Shelf Awareness for Thursday, August 12, 2021


Union Square Kids: Julia and the Shark by Kiran Millwood Hargrave, illustrated by Tom de Freston

Tor Teen: Into the Light by Mark Oshiro

Peachtree Teen: Junkyard Dogs by Katherine Higgs-Coulthard

Blackstone Publishing: The Wisdom of Morrie: Living and Aging Creatively and Joyfully by Morrie Schwartz and Rob Schwartz

Neal Porter Books: All the Beating Hearts by Julie Fogliano, illustrated by Cátia Chien

News

Booksweet, Ann Arbor, Mich., Hosting Grand Opening

After a soft launch on August 6, Booksweet in Ann Arbor, Mich., is hosting its grand opening today, Michigan Live reported.

Store owners Shaun Manning and Truly Render have opened Booksweet in the storefront that previously housed the indie bookstore Bookbound. Peter and Megan Blackshear, the owners of Bookbound, announced in May that they would close their store. Manning and Render, who had always talked about owning a bookstore, decided to jump in and "continue the vision" of the Blackshears.

The store sells academic titles as well as books that "appeal to the general community." Compared to Bookbound, Booksweet will have an expanded selection of children's and YA graphic novels. 

This evening's grand opening celebration will feature a host from the literacy nonprofit Black Men Read, who will lead a "Reading Rainbow-like experience." There will also be poetry, live music and desserts, and everything will take place outdoors.


G.P. Putnam's Sons: Loyalty by Lisa Scottoline


Jenny Wapner New Publisher of Hardie Grant North America

Jenny Wapner

Jenny Wapner has been named publisher of Hardie Grant North America, a newly created position. She was most recently executive editor at Ten Speed Press, and has 20 years of experience in book publishing, working in a range of genres, including cooking, design, photography, natural science, and lifestyle.

Julie Pinkham, Hardie Grant Publishing Group managing director, said, "We are thrilled that Jenny will bring her publishing expertise and deep understanding of the U.S. market to this new role. As our publisher in North America, I know Jenny will publish books that are beautiful, important, and award-winning, adding to the already exceptional Hardie Grant list."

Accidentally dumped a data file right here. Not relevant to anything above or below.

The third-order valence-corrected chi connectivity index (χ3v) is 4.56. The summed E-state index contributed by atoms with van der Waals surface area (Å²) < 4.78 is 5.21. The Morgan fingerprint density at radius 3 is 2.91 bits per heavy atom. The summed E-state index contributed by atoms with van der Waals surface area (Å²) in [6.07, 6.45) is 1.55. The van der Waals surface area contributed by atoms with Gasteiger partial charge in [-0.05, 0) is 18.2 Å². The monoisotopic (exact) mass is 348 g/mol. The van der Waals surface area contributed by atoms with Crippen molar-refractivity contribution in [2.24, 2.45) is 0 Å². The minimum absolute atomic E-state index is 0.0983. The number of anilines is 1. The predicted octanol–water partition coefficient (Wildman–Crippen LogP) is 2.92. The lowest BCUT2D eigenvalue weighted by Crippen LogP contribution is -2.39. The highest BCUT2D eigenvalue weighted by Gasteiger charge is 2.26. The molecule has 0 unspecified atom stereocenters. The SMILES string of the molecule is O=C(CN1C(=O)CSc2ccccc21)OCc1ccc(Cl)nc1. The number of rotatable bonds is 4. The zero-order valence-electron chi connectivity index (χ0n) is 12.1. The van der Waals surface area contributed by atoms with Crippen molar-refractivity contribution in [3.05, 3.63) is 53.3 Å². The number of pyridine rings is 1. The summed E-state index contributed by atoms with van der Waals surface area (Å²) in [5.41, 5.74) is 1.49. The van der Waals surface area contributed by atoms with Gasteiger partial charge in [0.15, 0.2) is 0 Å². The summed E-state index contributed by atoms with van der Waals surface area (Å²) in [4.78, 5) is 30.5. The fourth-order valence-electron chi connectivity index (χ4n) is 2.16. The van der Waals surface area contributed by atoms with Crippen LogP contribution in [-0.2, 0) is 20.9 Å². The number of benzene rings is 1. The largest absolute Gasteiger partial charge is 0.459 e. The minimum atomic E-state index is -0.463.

Wapner commented: "I've long admired Hardie Grant, and the opportunity to expand their publishing into the United States is both thrilling and an absolute honor. As an independent publisher with a stellar reputation, I feel that this is an exciting and needed addition to the American publishing landscape."

Founded in 1997 in Melbourne, Australia, Hardie Grant publishes from Australia, London, and San Francisco. The company focuses on illustrated books in categories that include food and drink, design and interiors, popular culture, and craft. Last month, it became fully independent when Pinkham, founders Fiona Hardie and Sandy Grant and publishing veteran Ian Webster bought out the part of Hardie Grant owned by Associated Media Investments.


GLOW: Tordotcom: The Crane Husband by Kelly Barnhill


Dedicated Marketing/Publicity Teams for Viking Penguin and Riverhead

In a reorganization at Penguin Publishing Group, Riverhead and Viking Penguin will no longer share marketing teams and will each have their own marketing and publicity teams, effective immediately.

Allison R. Dobson, president of the Penguin Publishing Group, explained in a memo to staff that both imprints "have experienced such tremendous growth during this time, thanks in part to runaway hits and perennial bestsellers amid their acclaimed fiction and nonfiction jewels," and the move will "ensure we can continue to grow and to build upon our collective strength and the richness of our publishing programs."